Kapi-Mana News : April 17th 2012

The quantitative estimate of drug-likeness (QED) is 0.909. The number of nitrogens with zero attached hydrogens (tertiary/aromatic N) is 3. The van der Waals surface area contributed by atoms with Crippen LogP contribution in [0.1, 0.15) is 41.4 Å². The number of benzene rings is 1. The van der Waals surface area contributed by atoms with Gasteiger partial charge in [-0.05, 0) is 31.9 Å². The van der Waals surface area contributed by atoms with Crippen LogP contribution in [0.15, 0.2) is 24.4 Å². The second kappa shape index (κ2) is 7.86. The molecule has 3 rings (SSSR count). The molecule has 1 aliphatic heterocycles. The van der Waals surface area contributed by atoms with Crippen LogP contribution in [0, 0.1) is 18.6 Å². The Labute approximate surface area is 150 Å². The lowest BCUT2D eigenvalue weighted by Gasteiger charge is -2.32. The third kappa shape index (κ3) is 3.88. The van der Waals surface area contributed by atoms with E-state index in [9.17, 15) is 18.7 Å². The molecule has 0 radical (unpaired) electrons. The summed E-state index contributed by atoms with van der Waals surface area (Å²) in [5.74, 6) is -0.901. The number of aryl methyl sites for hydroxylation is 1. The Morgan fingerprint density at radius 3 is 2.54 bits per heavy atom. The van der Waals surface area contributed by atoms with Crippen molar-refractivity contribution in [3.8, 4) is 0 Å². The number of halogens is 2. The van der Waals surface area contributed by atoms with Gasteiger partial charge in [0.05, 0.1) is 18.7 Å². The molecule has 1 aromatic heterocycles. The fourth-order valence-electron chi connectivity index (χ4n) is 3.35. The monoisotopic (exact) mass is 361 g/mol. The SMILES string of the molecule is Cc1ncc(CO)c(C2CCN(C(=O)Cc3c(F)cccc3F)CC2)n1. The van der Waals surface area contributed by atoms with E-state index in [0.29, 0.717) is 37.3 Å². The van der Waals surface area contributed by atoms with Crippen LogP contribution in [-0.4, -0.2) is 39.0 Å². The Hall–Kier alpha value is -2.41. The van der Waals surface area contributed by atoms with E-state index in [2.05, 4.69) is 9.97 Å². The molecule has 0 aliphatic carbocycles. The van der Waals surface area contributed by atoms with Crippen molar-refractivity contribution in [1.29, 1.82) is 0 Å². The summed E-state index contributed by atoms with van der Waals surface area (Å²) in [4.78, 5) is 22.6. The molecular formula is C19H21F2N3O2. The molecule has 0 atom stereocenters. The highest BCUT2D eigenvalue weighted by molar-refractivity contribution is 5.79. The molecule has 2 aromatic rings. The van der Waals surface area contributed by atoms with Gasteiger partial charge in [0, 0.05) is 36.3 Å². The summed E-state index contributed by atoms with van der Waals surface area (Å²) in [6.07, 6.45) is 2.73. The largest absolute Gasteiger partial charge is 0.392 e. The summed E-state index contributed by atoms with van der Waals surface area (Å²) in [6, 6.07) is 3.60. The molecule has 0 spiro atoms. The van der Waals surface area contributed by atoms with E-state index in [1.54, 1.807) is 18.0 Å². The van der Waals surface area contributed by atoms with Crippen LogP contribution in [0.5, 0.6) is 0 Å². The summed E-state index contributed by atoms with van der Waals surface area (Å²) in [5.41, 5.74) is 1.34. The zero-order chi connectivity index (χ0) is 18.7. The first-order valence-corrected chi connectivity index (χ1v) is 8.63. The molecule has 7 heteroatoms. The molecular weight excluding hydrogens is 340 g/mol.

3 KAPI-MANA NEWS, APRIL 17, 2012 NEWS www.prestonsmasterbutchers.co.nz HARBOURSIDE; 16 PARUMOANA ST, PORIRUA 04 237 7313 SPECIALS END 15-04-2012 $5.99kg SSCCHHOOOOLL HHOOLLIIDDAAYYSS!!!!!! SPECIALS END 22-04-12 FRANKFURTERS CHEERIOS SAVELOYS CHIPOLATAS All at Just Club Card Members Only!!! FLAVOURED SAUSAGES - Herb & Garlic - Tomato & Basil - Just Lamb - Smoky Bacon LOIN CHOPS $9.99kg 3847163AA Wheeler s Guardian FUNERAL HOME NORTH CITY Loans for all reasons ADELPHI FINANCE Amounts $500 to $5000 KM112259 FAST Approval CASH NOW Level 3, Adelphi House, Hartham Place, Porirua PH: 237 4171 *All Loans Subject to Normal Lending Criteria Loans for all reasons Providing Cash Solutions 40 Years of Financial Service Model student: Ethan Jones, from Titahi Bay, got creative at Toyworld last week. Kids excited to create toys The expressions on children s faces as box after box of Lego was tipped on to the floor at Toyworld in Porirua last week were priceless. More than 70 children aged between 2 and 12 spent a few hours of their school holidays in a creative building competition on Thursday. The winners were not announced until after Kapi-Mana News went to press, with the big prize of a Nin- jago set to be awarded. Max Weinstein had spent the whole day gearing up for the compe- tition by practising at home, his mum said. Ethan Jones, mean- while, was getting into the spirit of the event, using many different pieces and figures to create a space station. It s cool, I enjoy being able to build what I like, he said. Dinosaurs, houses, transporters, space boats and battleships were among the creative entries. Along with school holiday promotions, Lego is also holding a nationwide competition to find the best model-builder, with $100 Lego prizes and a family trip to Legoland in California up for grabs. Regional sales representative Annie Bailey says plenty of kids in 2012 have parents who grew up with Lego, so the novelty remains strong. Sometimes I see parents who are more excited at these competitions than their children. I think Lego helps kids be creative and while there are new models that are popu- lar, there still seems to be a focus on the loose bricks. For details on the national building competition, go to toyworld.co.nz. Entries close April 30. fDairy fights for liquor licence By ANDREA O'NEIL ' For a small community store it's hard enough to survive and for them to have this law, it just dumbfounds me. ' Northern ward city councillor Euon Murrell Pukerua Bay will become a dry suburb if Porirua police success- fully block the liquor licence renewal of the local diary. Pukerua Bay Store has had a licence to sell beer and wine for 12 years, but when its licence came up for renewal in February 2011, police opposed it in accordance with the Alcohol Reform Bill. Awaiting its third reading and expected to become law later this year, the bill would restrict the sale of alcohol to grocery stores, defined as shops that mainly sell household foodstuffs. Dairies have been struggling to prove they are grocery stores under the legislation. Pukerua Bay Store is fighting for its licence in the courts, cost- ing it a whole year s profits in lawyers fees -- more than $10,000 -- says owner Hemant Patel. He argues that the store is a special case due to its isolation, and to revoke its licence would inconvenience Pukerua Bay residents. It s eight minutes to drive to Mana, probably five minutes spent inside the shop, then eight minutes back, which makes it a 30-minute round trip. Not many people have 30 minutes to spend getting a bottle of wine, he says. I just think it s a bit ridiculous. They should look at it specifi- cally, look at the geography. It doesn t make sense to take it away from a rural community. The store has never failed an underage purchasing test, and it s not an issue that arises, Mr Patel says. It s such a tight-knit com- munity. Everybody knows each other. You know how old all the kids are because you ve grown up with them. Porirua police are being overzealous in their approach to liquor, an attitude which has already removed Pauatahanui s only liquor licence, says northern ward city councillor Euon Murrell. For God s sake, it s not a liquor store, it s a convenience store in a small community. The law is an arse in that it allows the Pauatahanui situation, he says. I m annoyed because here we have got a community that is a reasonably remote community that haven t got a huge amount of amenities, and they re in danger of losing another one. Pukerua Bay Store will not sur- vive if it loses its licence, Mr Murrell says. Apparently it s not a grocery store. A grocery store would not survive in Pukerua Bay. It s a small community. Words fail me really. For a small com- munity store it s hard enough to sur- vive and for them to have this law, it just dumbfounds me. Porirua police liquor licensing officer senior sergeant Steve Sar- gent was unavailable for comment last week. Kapiti-Mana police area commander inspector John Price says there are an abundance of licensed liquor outlets in Porirua and the merits of each one needed to be questioned. Obviously we look at com- munity needs, Mr Price says. My perspective is alcohol is a key driver of crime and we have to be assured and reassured that any licensee is respon- sible. Problems with alcohol affect all suburbs in Porirua, Mr Price says. Unfortunat- ely alcohol goes across all classes. We see that alcohol contributes to family violence and road trauma across the social spec- trum.
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